Even on the land they are not safe from drowning. When Näkki appears as a horse and persuades the children to climb onto its back, it predictably and mischievously starts to run for the water. It is only when its name is spoken that the Näkki rears up and runs away, leaving the children shaken, but alive, in the shallow water.


Plumb Line10 is a series of photographs by the Kirkenes-based artist Morten Torgersrud. The title of the work refers to an instrument used for finding the depth of water, or for determining the vertical on an upright surface. Operating with basic forces, what the plumb line implicates or produces is direction, always following the centre of gravity of the earth.

The artist is concerned with the ontological aspects of photography, and in Plumb Line, the series of vessels, tubes, containers, radiators, and pipes are presented as structures, figures, and functions. The works recall water, not only through metaphor, but through self-reflexivity of the objects-as-such, through the processes of depiction – as meetings with infrastructures, plant life, hydraulic machinery, engines, electronics, and other materials. Although common processes of photography have changed in recent decades, and now do not involve as many encounters with chemical baths, contemporary processes still involve liquidity through liquid crystal displays, for example, or in the gels or pastes contained within lithium batteries. When photography is shared online, it is assisted by water-cooled computer servers, humming quietly in distant places.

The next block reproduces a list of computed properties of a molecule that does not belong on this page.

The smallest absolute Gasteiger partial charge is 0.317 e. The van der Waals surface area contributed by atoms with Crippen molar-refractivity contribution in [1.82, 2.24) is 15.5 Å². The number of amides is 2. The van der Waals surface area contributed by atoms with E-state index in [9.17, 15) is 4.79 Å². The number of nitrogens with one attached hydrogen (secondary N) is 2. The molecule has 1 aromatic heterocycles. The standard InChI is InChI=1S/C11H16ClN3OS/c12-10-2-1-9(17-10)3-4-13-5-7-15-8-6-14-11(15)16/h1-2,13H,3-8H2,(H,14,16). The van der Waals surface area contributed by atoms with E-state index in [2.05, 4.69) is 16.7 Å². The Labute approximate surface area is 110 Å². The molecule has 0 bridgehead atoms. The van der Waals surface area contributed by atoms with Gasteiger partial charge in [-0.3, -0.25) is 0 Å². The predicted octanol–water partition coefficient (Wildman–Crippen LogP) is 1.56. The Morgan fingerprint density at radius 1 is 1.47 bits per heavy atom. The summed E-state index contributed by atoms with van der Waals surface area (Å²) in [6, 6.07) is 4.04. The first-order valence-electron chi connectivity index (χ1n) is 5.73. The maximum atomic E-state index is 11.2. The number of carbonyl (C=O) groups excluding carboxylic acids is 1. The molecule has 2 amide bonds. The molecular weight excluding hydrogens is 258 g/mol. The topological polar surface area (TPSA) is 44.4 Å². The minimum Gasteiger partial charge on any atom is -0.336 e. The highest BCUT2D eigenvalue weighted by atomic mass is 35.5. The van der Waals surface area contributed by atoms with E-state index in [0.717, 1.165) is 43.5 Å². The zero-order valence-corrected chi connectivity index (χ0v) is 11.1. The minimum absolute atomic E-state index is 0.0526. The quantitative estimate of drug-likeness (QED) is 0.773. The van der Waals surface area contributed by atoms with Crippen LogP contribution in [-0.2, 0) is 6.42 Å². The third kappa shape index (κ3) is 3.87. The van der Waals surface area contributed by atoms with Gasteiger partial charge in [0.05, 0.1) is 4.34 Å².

Likewise, stories of water are not only reflections of shared elemental communities in the lore of cultures, but this fluidity is a literal presence too within language and poetry, within the moisture in the voice during their retellings, within the ink on the page, and the liquid of the pixel.


I have always been told to never let go of a fishing rod, and so I hang on. I sit in the canoe and I am pulled slowly back out into the middle of the lake. The progress is steady, quite relaxing, as if I am being drawn in a sleigh by a horse or a reindeer. When the creature finally emerges from the water, I find my breath is cut short. It catches my eye, and then it dives down below. As the fishing line streams out from the reel, the creature suddenly takes a new direction. I react, lose my balance, and I capsize the canoe.

I keep my grip on the rod, and as I enter the lake I realise that I can now breathe comfortably underwater. The creature, and the other beings that now surround it, glow in the darkness, as the topography of the lake descends to an incredible depth, into a never-ending and calm abyss. Eventually the line goes slack and I let go of the fishing rod. I swim back to the surface, but I find now that the lake has frozen. The ice is thick, but I do not feel cold.

I start to follow things, bits of light and such. I move from one end of the lake to the other, seeing and feeling things around me, observing fishes, insects, and bits of vegetation, everything magnified somehow, and in various states of life and death and life again. There is peace. Occasionally the creature that brought me here swims nearby, but my movements are now so slow that I am unable to react. It seems merely to check up on things, and it leaves again when it is satisfied. Years pass me by, decades, long stretches of time. I continue to swim. I swim with others. I become the lake itself. The moon moves above.